Raleigh, N.C. — When the cancer returned, Pam Kohl knew she wanted to use her diagnosis to educate others.
Now, as she returns to the office for the first time in a month, the executive director of Komen North Carolina Triangle to the Coast is putting her perspective as a two-time cancer patient to work. She now knows the physical and emotional toll the disease can take, especially when the treatment is unknown.
“When you go to see the doctor, even when you’re well-informed, you don’t know everything. I also struggle with this,” Kohl said. “You’re going to fight, and let’s be a fighter, and I’m a survivor. Nobody dies from cancer because they don’t fight hard. All of us fight hard.”
Kohl was first diagnosed with breast cancer seven years ago. It was caught early and Kohl had a lumpectomy and radiation. She is one of just 5 percent of women who see her type of cancer—estrogen positive—return after that treatment.
In October, she learned her cancer had come back. Then, in December, she had a mastectomy.
“As scary and hard as this is, I know that I’m in a really good place,” Kohl said.
“I’m trying to get used to my new body,” Kohl said. “It’s hard. Getting out of the shower, you know, I loved my shower, but getting out of the shower, there’s a big mirror right there.”
Kohl is taking this very personal journey public to try to help others.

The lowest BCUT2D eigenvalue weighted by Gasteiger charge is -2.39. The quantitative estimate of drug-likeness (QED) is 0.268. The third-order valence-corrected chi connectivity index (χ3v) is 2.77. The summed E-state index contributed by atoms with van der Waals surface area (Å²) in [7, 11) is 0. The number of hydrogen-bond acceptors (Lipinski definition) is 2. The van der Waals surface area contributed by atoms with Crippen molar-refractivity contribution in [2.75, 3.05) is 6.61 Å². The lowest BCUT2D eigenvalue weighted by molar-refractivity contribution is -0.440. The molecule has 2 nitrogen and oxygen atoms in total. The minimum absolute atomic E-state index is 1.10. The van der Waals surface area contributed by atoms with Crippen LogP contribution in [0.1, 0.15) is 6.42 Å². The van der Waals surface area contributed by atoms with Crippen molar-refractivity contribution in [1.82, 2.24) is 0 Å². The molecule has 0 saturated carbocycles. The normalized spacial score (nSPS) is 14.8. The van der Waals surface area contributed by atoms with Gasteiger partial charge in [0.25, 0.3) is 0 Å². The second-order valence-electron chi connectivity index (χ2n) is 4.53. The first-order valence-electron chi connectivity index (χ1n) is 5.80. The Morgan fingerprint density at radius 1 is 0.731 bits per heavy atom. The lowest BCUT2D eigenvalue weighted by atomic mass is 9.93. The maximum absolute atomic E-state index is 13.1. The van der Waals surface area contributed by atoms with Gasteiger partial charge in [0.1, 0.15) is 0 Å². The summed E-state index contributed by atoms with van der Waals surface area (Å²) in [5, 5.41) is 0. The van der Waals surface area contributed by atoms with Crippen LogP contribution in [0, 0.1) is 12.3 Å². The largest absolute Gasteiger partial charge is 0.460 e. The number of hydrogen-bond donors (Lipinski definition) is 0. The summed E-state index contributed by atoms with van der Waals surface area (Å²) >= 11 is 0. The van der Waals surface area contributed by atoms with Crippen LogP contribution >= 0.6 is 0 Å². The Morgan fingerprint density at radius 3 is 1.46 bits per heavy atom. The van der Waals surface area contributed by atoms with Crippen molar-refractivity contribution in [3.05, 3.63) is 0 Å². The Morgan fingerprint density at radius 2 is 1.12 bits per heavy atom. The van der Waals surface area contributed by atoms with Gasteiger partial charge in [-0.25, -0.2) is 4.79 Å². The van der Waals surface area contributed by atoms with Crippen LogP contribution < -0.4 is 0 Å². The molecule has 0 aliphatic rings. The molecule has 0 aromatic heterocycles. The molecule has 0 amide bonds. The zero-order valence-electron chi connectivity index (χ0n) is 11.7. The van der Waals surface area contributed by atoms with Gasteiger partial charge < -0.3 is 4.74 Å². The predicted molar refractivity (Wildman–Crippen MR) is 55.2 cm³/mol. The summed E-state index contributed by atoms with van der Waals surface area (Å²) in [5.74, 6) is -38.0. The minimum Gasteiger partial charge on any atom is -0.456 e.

In fact, she already has.
On social media, an old friend of hers saw the first story WRAL did with her in November where Kohl talked about her second diagnosis and the importance of mammograms.
“She saw the video and she went ahead and had her mammogram,” Kohl said. “She realized she was over a month due, and she was diagnosed with breast cancer.”
Kohl has learned a lot that she now wants to share, such as how her nerves woke up two weeks after surgery and the importance of leaning on others for support.
“There were times that I needed some babysitting,” Kohl said. “For me, you know, friendship and comfort for me. Just come sit with me.”
Kohl says the past few weeks have been filled with a lot of fear and a lot of waiting. It took a month for her to get the test results that would determine her treatment moving forward.
Turns out, she will not have to undergo chemotherapy.
Right now, Kohl and the Komen staff are turning their attention to the Race for the Cure. The Triangle race is being bumped up to May 6 to take advantage of the cooler weather.
,Triangle Komen director Pam Kohl want to help others learn about cancer after her second diagnosis.,Triangle Komen director Pam Kohl want to help others learn about cancer after her second diagnosis.
A special thank you to our friends at WRAL for helping out with this post.